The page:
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Sunday, June 15, 2008

Jalsa Movie Review

The world in a man vs. A man in the world

The perspective of ‘living cool’, changes from person to person. Imagine yourself laughing loud when you feel happy... quit your job when you feel bore, snug in bed as long as you wish, booze whenever you want, free to learn-passion to teach, accept the noes easily, gutsy to question anything, live not too emotional and so on. Jalsa is such ease of a character, portrayed on big screen by Trivikram.

It’s a well presented movie though there are some missing links and elements to fine-tune the eclectic nature of hero. With background of a Telangana village and experience of a small farmer’s hardships Sanjay Sahu (Pawan Kalyan) knows what makes a person obliged to the power of money and evils.

His knowledge of society and the system’s impact on losing his family, prompts him to join naxal groups. Being active in the group, he differs with them on some fundamentals and practices. Their encounter with combing team headed by Prakash Raj and consequent events drive him to quit the battle path as a naxalite. He feels that he has nothing more to lose and develops a take-it-easy nature after the height of tough times and loneliness. Director failed to present this “grin and negligence” in a better way.

Except that, the movie shows lots of “Jalsa” throughout. Coming out of forests, Sanjay finds himself in young crowds of Hyderabad. Being an obsessive reader he stays in Osmania University as a student (for eternity! – bagging many degrees), enjoying goodtime with friends, getting scholarship and teaching martial arts.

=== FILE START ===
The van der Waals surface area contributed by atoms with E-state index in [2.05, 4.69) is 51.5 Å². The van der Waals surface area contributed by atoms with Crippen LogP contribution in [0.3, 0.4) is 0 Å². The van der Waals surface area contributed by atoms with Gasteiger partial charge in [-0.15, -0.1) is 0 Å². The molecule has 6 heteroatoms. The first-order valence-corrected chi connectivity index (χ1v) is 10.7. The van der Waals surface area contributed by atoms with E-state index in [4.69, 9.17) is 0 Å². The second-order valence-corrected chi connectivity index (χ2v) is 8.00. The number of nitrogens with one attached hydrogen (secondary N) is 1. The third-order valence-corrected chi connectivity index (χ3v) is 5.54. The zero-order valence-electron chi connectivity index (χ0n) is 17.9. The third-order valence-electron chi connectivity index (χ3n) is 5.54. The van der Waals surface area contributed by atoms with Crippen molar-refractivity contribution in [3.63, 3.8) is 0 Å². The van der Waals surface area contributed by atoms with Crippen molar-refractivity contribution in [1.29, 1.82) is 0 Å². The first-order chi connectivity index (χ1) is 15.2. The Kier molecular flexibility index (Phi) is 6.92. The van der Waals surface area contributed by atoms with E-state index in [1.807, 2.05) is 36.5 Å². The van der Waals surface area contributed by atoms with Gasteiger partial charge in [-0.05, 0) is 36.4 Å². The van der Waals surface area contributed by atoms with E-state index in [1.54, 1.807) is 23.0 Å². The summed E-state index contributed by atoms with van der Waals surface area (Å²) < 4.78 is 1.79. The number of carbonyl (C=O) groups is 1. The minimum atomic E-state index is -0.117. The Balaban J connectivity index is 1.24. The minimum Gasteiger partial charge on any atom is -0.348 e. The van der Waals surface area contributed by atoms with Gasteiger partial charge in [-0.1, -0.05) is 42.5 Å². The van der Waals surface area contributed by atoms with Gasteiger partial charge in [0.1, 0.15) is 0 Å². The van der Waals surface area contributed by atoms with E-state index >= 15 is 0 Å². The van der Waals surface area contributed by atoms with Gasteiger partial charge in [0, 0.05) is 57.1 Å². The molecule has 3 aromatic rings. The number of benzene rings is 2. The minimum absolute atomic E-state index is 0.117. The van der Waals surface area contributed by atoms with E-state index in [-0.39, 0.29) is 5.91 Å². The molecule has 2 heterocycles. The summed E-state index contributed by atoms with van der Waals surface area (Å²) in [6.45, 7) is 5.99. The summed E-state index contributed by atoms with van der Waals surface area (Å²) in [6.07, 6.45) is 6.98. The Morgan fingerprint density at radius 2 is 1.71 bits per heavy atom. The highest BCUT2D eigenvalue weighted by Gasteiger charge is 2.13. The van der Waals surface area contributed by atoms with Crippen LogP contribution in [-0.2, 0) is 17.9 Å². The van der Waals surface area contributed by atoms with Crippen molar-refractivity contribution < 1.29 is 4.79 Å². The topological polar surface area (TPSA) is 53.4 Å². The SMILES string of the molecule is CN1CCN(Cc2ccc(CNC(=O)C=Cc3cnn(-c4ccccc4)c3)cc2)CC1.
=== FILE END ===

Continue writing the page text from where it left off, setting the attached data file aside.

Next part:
His affair with Kamalini turns debacle as her father Prakash Raj refuses his plea (a tickling scene in the beginning of movie). As his life goes on with rocking evenings, hangover-mornings and the special days of convocations, he becomes close to Ileana after saving her couple of times from bullying. Unknowingly, it brings enmity with Mukesh Rishi.

If you could go illogical for a while, this movie offers solid entertainment with fun, music and of course Pawan Kalyan. Ileana looks pale while her ally Parvati Melton sizzles, though latter’s role has got little importance. Dialogues like “Fear needs no language” “I am not a salesman to convince you that life’s going to be good with me” are really well-written and situational. Devi Sri Prasad has done excellent work; “My heart is beating”, title song and “Gaallo Telinattunde” are taken well on screen too.

As the title sounds, this movie is an exploitation of “live it up” theme touching different shades of an eccentric personality.

courtesy: Big B

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